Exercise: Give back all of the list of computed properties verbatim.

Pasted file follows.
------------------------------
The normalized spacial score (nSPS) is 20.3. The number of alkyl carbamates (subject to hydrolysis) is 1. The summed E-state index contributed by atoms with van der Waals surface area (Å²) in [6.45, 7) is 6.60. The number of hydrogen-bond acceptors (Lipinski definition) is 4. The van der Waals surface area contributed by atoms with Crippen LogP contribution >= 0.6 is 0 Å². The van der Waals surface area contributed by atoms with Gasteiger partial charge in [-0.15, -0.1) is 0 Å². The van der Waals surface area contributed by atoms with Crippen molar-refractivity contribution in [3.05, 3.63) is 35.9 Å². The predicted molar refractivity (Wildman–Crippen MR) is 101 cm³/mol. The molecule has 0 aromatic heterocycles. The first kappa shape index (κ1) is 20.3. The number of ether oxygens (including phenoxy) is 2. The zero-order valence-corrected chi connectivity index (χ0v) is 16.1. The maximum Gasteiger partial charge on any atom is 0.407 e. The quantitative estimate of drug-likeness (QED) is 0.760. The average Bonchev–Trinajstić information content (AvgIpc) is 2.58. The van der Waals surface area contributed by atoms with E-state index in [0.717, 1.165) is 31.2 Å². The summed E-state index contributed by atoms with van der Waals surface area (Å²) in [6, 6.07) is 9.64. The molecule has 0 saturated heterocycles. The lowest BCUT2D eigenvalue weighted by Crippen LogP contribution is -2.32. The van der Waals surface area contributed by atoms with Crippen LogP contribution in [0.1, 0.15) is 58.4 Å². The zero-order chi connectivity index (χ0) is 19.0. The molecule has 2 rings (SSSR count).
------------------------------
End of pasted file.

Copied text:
The normalized spacial score (nSPS) is 20.3. The number of alkyl carbamates (subject to hydrolysis) is 1. The summed E-state index contributed by atoms with van der Waals surface area (Å²) in [6.45, 7) is 6.60. The number of hydrogen-bond acceptors (Lipinski definition) is 4. The van der Waals surface area contributed by atoms with Crippen LogP contribution >= 0.6 is 0 Å². The van der Waals surface area contributed by atoms with Gasteiger partial charge in [-0.15, -0.1) is 0 Å². The van der Waals surface area contributed by atoms with Crippen molar-refractivity contribution in [3.05, 3.63) is 35.9 Å². The predicted molar refractivity (Wildman–Crippen MR) is 101 cm³/mol. The molecule has 0 aromatic heterocycles. The first kappa shape index (κ1) is 20.3. The number of ether oxygens (including phenoxy) is 2. The zero-order valence-corrected chi connectivity index (χ0v) is 16.1. The maximum Gasteiger partial charge on any atom is 0.407 e. The quantitative estimate of drug-likeness (QED) is 0.760. The average Bonchev–Trinajstić information content (AvgIpc) is 2.58. The van der Waals surface area contributed by atoms with E-state index in [0.717, 1.165) is 31.2 Å². The summed E-state index contributed by atoms with van der Waals surface area (Å²) in [6, 6.07) is 9.64. The molecule has 0 saturated heterocycles. The lowest BCUT2D eigenvalue weighted by Crippen LogP contribution is -2.32. The van der Waals surface area contributed by atoms with Crippen LogP contribution in [0.1, 0.15) is 58.4 Å². The zero-order chi connectivity index (χ0) is 19.0. The molecule has 2 rings (SSSR count).